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|Title:||Nanoporous zirconium phosphonate materials with enhanced chemical and thermal stability for sorbent applications|
|Publisher:||American Chemical Society|
|Citation:||Veliscek-Carolan, J., Rawal, A., Oldfield, D. T., Thorogood, G. J., & Bedford, N. M. (2020). Nanoporous zirconium phosphonate materials with enhanced chemical and thermal stability for sorbent applications. ACS Applied Nano Materials, 3(4), 3717-3729. doi:10.1021/acsanm.0c00405|
|Abstract:||Nanoporous zirconium phosphonate (ZrP) materials are considered to be promising candidates for practical applications such as catalysis and separation, in particular because of their excellent stability, resulting from the strength of the P–O–Zr bond. However, the functionality of ZrP materials is dependent on the availability of free phosphonate groups uncoordinated by zirconium, the presence of which can decrease the stability. The mechanisms by which nanoporous ZrP materials degrade and lose functionality during thermal and chemical treatment are not well understood. Herein, we address this knowledge gap using nanoporous zirconium aminotris(methylenephosphonic acid) (Zr-ATMP) sorbent materials. Thermal treatment up to 150 °C caused collapse of the nanoporous structure of some Zr-ATMP materials without a significant effect on the chemical structure. On the other hand, contact with 5 M nitric acid changed the chemical structure of the Zr-ATMP materials by catalyzing the formation of P–O–Zr bonds and elemental leaching. Enhancement of the thermal and chemical stability of the Zr-ATMP materials was achieved by decreasing the pH of the synthesis and, interestingly, changing the counterion of the hydroxide used to control the pH also impacted the structure and stability of the resulting materials. The most stable Zr-ATMP material was produced at pH 3 using LiOH, but this material demonstrated lower selectivity than other Zr-ATMP materials, which decreases its practicality for separation applications. The Zr-ATMP material synthesized at pH 3 with NaOH showed an optimal balance between the stability and sorption performance. The enhanced chemical and thermal stability of this material drastically improves its applicability for use in harsh environments, such as in the treatment of radioactive wastes. © 2020 American Chemical Society|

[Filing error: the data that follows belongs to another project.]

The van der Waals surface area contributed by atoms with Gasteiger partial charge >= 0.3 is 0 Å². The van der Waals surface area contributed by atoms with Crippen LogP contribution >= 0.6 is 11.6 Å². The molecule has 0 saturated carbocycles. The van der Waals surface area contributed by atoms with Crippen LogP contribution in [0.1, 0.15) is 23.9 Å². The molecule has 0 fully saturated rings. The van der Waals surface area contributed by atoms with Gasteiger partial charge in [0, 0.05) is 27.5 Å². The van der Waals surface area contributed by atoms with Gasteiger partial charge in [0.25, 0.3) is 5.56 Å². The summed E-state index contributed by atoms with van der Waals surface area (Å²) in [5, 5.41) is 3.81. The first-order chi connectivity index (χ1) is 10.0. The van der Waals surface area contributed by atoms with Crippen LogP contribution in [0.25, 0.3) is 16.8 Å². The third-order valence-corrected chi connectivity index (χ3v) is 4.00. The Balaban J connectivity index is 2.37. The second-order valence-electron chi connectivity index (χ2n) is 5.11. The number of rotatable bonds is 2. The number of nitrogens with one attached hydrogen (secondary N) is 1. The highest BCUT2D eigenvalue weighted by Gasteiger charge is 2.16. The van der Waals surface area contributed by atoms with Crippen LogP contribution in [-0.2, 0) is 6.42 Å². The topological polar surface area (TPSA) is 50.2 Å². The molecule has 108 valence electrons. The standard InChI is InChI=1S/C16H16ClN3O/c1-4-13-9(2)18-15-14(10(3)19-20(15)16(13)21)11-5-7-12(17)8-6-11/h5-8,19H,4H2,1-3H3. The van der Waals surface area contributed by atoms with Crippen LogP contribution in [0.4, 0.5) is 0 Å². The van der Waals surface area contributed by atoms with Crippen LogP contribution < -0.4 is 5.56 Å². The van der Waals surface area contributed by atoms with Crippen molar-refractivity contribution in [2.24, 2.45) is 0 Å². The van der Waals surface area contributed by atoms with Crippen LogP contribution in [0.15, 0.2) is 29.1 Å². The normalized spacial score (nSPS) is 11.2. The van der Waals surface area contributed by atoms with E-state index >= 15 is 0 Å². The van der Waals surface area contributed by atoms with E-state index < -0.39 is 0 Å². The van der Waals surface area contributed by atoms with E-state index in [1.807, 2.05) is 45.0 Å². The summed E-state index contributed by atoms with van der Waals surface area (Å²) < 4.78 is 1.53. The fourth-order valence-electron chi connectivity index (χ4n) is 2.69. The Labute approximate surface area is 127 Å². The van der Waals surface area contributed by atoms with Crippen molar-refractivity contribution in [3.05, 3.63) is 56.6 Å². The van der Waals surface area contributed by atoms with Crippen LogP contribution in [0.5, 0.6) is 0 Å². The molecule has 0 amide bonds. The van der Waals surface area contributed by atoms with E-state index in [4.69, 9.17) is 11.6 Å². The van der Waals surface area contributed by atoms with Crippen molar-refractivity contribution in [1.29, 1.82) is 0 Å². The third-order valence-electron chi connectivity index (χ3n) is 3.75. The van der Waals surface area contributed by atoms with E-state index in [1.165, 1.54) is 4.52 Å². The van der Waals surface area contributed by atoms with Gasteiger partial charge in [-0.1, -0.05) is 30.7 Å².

|Appears in Collections:||Journal Articles|
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